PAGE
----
What it takes to be in the Marine Corps Band

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SAN DIEGO, Calif. (WLUC) "Just like any other Marine, we're looking for the most mentally, morally and physically fit folks," said Chief Warrant Officer 3rd Class Christian Flores, band officer. "But (also) someone that's obviously made a commitment to be a professional musician."

The two worlds don't always collide, but when music and the military do come together, it can set the stage for an incredibly rewarding and exciting career.

"Most people don't know that we have a music program, but if you look at what it takes to be an excellent musician, and the discipline that it takes, it marries very closely, to what the Marine Corps requires, as far as each individual Marine's discipline. And so, I look at it as one and the same," said Flores.

Band Officer Flores played sports in high school and always loved music, but then he decided to join the Marines.

"There was happy marriage between playing football and playing music and serving my county," Flores added.

But it's not for everyone. The Marine Corps Band is a highly elite group. Out of 180,000 Marines currently serving, only 600 are musicians. In fact, to become a musician in the Marine Corps, recruits go through an extensive audition process and extra schooling.

It's Staff Sergeant Mark Pellon, 12th Marine Corps District Placement Director, that they must impress first.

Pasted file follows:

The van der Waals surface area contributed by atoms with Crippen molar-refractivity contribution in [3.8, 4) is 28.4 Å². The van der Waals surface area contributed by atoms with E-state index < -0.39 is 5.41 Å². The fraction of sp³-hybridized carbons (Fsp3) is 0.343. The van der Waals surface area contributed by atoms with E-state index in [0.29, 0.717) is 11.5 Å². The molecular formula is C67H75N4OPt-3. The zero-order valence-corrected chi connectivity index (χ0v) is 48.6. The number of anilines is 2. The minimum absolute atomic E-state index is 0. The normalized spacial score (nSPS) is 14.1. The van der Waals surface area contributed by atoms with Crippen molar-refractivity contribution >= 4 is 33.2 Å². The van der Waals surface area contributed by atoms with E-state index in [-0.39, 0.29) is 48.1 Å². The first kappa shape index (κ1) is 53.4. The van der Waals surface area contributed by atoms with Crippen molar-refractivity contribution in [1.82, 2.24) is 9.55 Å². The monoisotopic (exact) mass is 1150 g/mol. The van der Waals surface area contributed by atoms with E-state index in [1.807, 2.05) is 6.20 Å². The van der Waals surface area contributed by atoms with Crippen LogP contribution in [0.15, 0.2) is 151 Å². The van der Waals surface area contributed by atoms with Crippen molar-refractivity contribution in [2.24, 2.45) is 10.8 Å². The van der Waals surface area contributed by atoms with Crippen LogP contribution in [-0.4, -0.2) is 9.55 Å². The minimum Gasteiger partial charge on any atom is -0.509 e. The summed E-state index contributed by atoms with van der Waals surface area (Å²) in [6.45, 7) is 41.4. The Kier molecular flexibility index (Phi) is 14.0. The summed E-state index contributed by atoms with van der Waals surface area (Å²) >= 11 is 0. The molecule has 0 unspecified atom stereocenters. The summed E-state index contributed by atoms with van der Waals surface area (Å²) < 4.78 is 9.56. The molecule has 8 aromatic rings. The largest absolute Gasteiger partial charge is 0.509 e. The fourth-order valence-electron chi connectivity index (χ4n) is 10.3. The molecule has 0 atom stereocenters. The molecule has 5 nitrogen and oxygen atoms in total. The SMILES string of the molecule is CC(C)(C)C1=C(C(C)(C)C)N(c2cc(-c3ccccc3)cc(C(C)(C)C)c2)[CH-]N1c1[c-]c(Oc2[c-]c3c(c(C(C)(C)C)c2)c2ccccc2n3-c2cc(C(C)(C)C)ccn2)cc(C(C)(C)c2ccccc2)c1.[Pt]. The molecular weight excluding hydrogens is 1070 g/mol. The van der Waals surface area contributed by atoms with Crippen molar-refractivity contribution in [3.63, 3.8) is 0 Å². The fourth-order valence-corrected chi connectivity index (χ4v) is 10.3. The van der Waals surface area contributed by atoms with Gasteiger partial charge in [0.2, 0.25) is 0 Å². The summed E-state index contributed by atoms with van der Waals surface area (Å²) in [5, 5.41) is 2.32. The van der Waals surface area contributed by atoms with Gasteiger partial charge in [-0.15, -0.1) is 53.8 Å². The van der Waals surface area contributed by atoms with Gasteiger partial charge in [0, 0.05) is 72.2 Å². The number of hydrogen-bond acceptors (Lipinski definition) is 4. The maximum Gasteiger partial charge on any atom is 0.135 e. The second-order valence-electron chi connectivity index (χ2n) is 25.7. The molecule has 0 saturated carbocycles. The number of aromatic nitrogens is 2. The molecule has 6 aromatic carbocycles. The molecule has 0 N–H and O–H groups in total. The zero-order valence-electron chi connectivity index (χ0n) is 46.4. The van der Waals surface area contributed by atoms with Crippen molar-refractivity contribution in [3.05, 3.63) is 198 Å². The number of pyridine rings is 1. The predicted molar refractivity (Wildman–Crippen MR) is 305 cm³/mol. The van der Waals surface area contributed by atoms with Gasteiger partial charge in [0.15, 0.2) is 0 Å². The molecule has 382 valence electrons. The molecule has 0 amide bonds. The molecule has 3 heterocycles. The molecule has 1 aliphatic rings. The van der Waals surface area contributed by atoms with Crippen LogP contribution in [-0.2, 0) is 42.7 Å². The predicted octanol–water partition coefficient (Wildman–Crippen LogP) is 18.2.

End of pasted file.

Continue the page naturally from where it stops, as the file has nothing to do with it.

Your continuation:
"So the audition process itself is three parts, the first part being the prepared material which I provide," said Staff Sergeant Pellon. "The second part is a test of their musical theory knowledge. And then the last portion is a sight-reading portion, which counts for 50 percent of their total score."

If the person is qualified, the Marine must then complete a program at the School of Music in Virginia Beach.

"The way we describe the school is, it's an associate's degree amount of information in six months. So, it's very, very intense," Staff Sergeant Pellon added.

The program puts musicians through a rigorous series of tests in the form of playing every genre: a rock band, marching band, ceremonial, concert bands, jazz groups

It's only then that a Marine can become a member of one of the Marine Corps 12 bands.

Now you might be thinking, why go through boot camp and learn to be a rifleman if you're only going to be holding your instrument for the rest of your career in the Corps?

"The one cool thing that we do, is that you get to see and hear the tenants of leadership in action, because we have to perform in synchronicity, but so does every Marine rifleman," said Flores. "They have to work in concert with their supporting elements."

Perfection and a lack of stage fright is key; Marine Corps musicians sometimes play for hundreds of thousands watching on national TV and live on the field for NFL games.

"I love it, and I've got to retire in a couple of years, and figure out what I want to do when I grow up, but this has been a great ride," Flores added.

"For me personally, this has been an invaluable career choice, because I know many professional musicians that wish they could have traveled the world playing music, that wish they had instruments provided for them, a college education which I got provided to me," said Staff Sergeant Pellon.

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